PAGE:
Misconceptions About Struggling Readers

4 Lies About Struggling Readers edWebinar recording link


Watch the Recording

There are four lies/misconceptions about struggling readers that have become embedded in school systems, said Terrie Noland, Vice President of Educator Initiatives, during an edWebinar sponsored by Learning Ally, “School leaders are just following along and are starting to believe them.” These misconceptions are having a detrimental impact on struggling readers, and school leaders need to set the tone and build a school culture where best practices and evidence-based research are shared to create a system of support for all readers.

  1. Struggling readers have a lower cognitive capacity than typical readers

All students have similar cognitive capacities in their brains, however, the connections to learning are different in the brain of a struggling reader. These students need a specific type of fluency intervention for them to make connections to the cognitive capacities in their brains that lead to learning. The four elements of fluency that launch students into the cognitive process are rate, automaticity, accuracy, and prosody. By building these skills, students start to develop their neuro-networks and move to the learning area of the brain.

4 Lies About Struggling Readers edWebinar image

  1. Lower expectations for students that are falling behind due to reading

The belief that lowering reading expectations benefits struggling readers not only hurts students’ competency but under IDEA (Individuals with Disabilities Education Act) is against the law. In the case Endrew F. v Douglas County School District, the Supreme Court ruled that “every child should have the chance to meet challenging objectives” and that “goals should be as ambitious as is reasonable for the student.” Setting a low bar is not a recipe for reading success. Schools need to set challenging goals for students with disabilities while also scaffolding up the content. Giving struggling students individualized tools and accommodations, enables them to reach their learning potential and be given the same assessments as non-struggling students.

  1. Our curriculum needs to embed leveled reading no matter the goal

Leveled reading must have a specific purpose and intent when used as a tool for struggling readers. Using predictable text that utilizes repeated patterns provides students opportunities to practice the taught skills. Controlled text where the text is written with words that utilize decoding skills can be used to help students move onto the cognitive process. Leveled texts where stories and informational text that has been written to control the level of difficulty and some aspect of skill application provide students with guided reading instruction to practice skills necessary to read non-leveled content when back in the classroom.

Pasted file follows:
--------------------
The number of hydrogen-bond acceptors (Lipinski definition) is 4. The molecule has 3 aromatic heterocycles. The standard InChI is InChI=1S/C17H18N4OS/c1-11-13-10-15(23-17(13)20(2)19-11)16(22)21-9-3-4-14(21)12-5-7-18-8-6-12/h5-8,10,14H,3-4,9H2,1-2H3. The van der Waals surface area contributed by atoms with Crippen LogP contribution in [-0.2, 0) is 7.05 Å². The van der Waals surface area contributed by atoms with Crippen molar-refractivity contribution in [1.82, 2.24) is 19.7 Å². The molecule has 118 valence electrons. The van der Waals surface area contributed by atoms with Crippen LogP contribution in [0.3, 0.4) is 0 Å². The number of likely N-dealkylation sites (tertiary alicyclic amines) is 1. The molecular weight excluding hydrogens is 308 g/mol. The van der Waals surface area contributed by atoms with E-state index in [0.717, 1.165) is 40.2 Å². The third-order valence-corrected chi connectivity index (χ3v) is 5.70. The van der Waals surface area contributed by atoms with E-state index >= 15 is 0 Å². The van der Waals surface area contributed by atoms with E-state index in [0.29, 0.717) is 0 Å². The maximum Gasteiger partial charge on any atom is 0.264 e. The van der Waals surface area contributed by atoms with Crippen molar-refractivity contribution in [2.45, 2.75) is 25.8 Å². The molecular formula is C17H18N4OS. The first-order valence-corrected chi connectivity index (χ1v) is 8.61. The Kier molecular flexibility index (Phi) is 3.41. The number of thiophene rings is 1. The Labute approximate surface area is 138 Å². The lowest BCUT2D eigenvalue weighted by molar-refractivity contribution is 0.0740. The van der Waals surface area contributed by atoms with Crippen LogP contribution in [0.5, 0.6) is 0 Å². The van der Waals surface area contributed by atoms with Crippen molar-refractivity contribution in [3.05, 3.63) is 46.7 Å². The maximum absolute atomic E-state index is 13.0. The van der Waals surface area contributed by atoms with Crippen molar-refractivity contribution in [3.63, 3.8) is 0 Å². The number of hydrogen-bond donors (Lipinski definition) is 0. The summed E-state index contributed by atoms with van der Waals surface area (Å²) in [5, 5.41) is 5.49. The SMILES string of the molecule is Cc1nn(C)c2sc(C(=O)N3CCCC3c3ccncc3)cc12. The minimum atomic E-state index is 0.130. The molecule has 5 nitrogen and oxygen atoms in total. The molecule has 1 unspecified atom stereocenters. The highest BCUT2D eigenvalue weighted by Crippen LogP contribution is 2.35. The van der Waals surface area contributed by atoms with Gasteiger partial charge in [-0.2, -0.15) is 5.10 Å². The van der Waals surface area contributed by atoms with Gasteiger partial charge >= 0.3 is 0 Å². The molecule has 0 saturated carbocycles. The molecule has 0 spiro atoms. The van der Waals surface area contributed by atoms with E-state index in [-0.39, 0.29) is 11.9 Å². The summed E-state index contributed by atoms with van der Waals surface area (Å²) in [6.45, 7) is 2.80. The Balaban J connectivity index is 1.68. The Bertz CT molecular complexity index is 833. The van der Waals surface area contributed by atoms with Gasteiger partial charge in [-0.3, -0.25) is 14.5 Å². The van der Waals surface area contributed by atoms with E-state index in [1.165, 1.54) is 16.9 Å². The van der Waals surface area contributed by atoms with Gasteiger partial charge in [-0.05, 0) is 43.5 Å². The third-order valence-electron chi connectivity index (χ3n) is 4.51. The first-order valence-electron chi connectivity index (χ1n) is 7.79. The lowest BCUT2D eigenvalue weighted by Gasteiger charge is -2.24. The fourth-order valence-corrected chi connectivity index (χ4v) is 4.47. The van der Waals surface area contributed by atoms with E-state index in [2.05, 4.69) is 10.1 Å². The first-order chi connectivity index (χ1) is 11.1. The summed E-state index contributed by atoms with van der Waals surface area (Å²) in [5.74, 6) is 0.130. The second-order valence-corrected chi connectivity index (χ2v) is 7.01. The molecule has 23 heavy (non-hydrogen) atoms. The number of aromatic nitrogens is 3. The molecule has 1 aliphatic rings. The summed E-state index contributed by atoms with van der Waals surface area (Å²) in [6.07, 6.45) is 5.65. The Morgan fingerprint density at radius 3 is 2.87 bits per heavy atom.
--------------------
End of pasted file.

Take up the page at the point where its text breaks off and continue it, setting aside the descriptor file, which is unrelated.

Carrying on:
1. Audiobooks are cheating; students should be taught to read

Noland agrees 110% that students should be taught to read. However, when struggling students use audiobooks correctly, it can dramatically increase their reading skills. Audiobooks do not replace explicit instruction in reading that scaffolds and models oral reading strategies. Audiobooks should be used to support struggling readers’ reading-skill development as it reinforces the development of fluency, hearing, vocabulary and builds the comprehensive and cognitive capacity. Human-read audiobooks should be used to support struggling readers when it comes to hearing what is going on in a particular book because it models oral reading skills.

This edWeb broadcast was sponsored by Learning Ally

Watch the Recording

This article was modified and published by eSchool News.

About the Presenter

Terrie Noland’s greatest strengths lie in the ability to motivate, inspire, and create enthusiasm in others to be passionate educators that support the diverse needs of students. Terrie serves as the vice president of educator initiatives for Learning Ally, where she works to develop engagement programs, professional learning services, and communities for educators. Her passion is working with educators to create dynamic classrooms, and recognizing educators in their tremendous efforts. Terrie has more than 25 years of experience as both a motivational leader and developer of content for educators and administrators. Her focus for the past six years has been on the pedagogical practices needed to create effective environments for struggling readers and students with dyslexia. She has the opportunity to lead and facilitate groups numbering in the thousands, helping to build a better understanding of working with struggling readers and students with dyslexia. Terrie is certified as an academic language practitioner and is currently working towards a Ph.D. in literacy, with an emphasis in educational leadership from St. John’s University.

Join the Community

Empowering Struggling Readers is a free professional learning community on edWeb.net that provides educators, administrators, special educators, curriculum leaders, and librarians a place to collaborate on how to turn struggling readers into thriving students.

learning ally Learning Ally is a leading ed-tech, nonprofit proven to transform the lives of struggling readers. We provide access to grade-level content to bridge the gap for students with learning differences who can cognitively comprehend the information but read below grade level. Our high-quality, human-read audiobooks coupled with a suite of teacher resources is a cost effective solution for your school.